Malawi recently commemorated the Day of the Girl Child. EDWIN NYIRONGO caught up with EveryChild executive director Brussels Mughogho to explain the significance of the day.
What do you mean when you say day of the girl child?
The International Day of the Girl Child set on October 11 is an international observance day declared by the United Nations (UN). The observation supports more opportunities for girls and increases awareness of inequality faced by girls worldwide based on their gender.
This inequality includes areas such as access to education, nutrition, legal rights, medical care, and protection from discrimination, violence and child marriage. The day was designated by the United Nations General Assembly (UNGA) resolution 66/170 on December 19 2011.
When you say â€˜girl childâ€™, what age bracket are you talking about?
The United Nations Convention on the Rights of Children (UNCRC) and the African Charter on the Rights and Welfare of Children (ACRWC) defines a child as anybody below the age of 18. Malawi defines a child as anybody below the age of 16, according to the Child Care, Protection and Justice Act of 2010. That is where, as a member of the civil society, we are joining efforts with other organisations to lobby the government to review the definition of the child. Sixteen years is below the standard that was set by the United Nations and African Charter which is at 18.
What is your assessment of how governments in Africa tackle education for girls?
Governments in Africa are not doing enough in promoting girlsâ€™ education. Mostly, the traditional and social cultural factors favour boys. Government needs to create deliberate policies for promoting educational needs for girls. The situation in typical rural schools in Africa is that the environment is not conducive for girls.
They do not have sanitary facilities in schools, no role models to motivate them to remain in school and even the readmission policy for schools says that when girls fall pregnant, they will drop out of school to take care of the baby and re-enrol after the baby stops breast-feeding. Yet, the policy is silent on the boys.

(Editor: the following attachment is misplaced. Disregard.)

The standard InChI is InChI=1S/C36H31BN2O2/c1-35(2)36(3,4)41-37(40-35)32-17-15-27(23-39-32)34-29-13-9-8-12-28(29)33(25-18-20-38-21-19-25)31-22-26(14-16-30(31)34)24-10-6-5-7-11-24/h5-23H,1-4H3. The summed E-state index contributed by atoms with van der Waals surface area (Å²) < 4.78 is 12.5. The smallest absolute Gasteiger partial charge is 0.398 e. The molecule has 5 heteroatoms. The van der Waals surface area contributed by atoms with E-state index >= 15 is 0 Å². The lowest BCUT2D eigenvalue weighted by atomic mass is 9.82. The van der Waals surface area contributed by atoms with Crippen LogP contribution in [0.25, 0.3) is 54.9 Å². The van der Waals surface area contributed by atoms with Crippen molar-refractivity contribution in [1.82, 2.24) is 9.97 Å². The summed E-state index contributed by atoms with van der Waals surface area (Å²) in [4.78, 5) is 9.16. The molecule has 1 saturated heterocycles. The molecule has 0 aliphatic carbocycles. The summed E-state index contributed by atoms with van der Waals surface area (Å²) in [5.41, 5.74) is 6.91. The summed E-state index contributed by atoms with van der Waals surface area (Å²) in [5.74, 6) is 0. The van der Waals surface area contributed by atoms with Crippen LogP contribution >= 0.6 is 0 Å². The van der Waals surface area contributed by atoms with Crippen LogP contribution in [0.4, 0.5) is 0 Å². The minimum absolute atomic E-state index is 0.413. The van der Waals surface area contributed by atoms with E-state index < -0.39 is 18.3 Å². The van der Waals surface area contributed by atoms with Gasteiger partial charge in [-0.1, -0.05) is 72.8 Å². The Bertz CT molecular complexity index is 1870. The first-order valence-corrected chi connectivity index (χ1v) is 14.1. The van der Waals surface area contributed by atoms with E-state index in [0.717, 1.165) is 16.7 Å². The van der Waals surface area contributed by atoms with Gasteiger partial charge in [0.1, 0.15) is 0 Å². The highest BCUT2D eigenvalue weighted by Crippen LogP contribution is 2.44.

How big is the problem of early marriages in Malawi?
Child marriage is a big problem in Malawi because it is one of the biggest challenges facing children, mostly girls, whereby one in four (25 percent) girls aged 15-19 years are married, compared to less than two percent of boys (Government of Malawi, Demographic and Health Survey 2010). Our experience in working with communities in Mndolera in Dowa and Bulala in Mzimba show that child marriage affects girls more than boys. This is reflected in the findings from Bulala Baseline Survey (2006) which revealed that 77.2 percent of girls get married at ages between 10 and 18 years whereas 73 percent of the boys get married at the same age range.
You are head of EveryChild in Malawi, what are your organisationâ€™s objectives?
EveryChild is an international development charity working to stop children from growing up vulnerable and alone. More than 24 million children grow up without parental care. Their survival is often threatened by greater risk of malnutrition, violence, exploitation and their future is lost by missing out on school.
Working with local partners, we keep children safe when they are alone and at risk. We protect children in danger of ending up on their own by keeping families together. And we get children back to a safe and caring family, wherever we can.
EveryChild works through seven intervention pillars namely; keeping families together, keeping children safe, getting children back into families, independent supported living, making sure children are heard, learning to do better and influencing and inspiring change.
What have you done so far to arrest the problem of early marriages?
EveryChild Malawi has an advocacy strategy for child marriages aimed at influencing and inspiring positive and sustainable changes in attitudes, beliefs and traditions that fuel child marriage in communities where we work.
Supported by the 2012-15 Country Strategic Plan, EveryChild Malawiâ€™s advocacy objectives are aimed at achieving development and implementation of community by-laws against child marriage in Mndolera and Bulala by 2015; children, parents/guardians and community leaders change their attitudes and beliefs towards child marriage by rejecting it as a bad practice by 2015 and the country pegs a Constitutional minimum age for entry into marriage at 18 or above
Are you satisfied with governmentâ€™s policies on the girl child?
EveryChild, as a member of the civil society, is not convinced with current government policy on the girl child, especially the marriage age. The current law puts marriage age at 16, which means that anybody aged 16 may get married without parental consent while you can marry at 15 years provided there is parental consent.
The law also says that the State will discourage marriage of children below the age of 16. This means that child marriage is not illegal in Malawi. Our laws on children do not conform with other international child rights instruments such as the UNCRC and the ACRWC which Malawi is party to.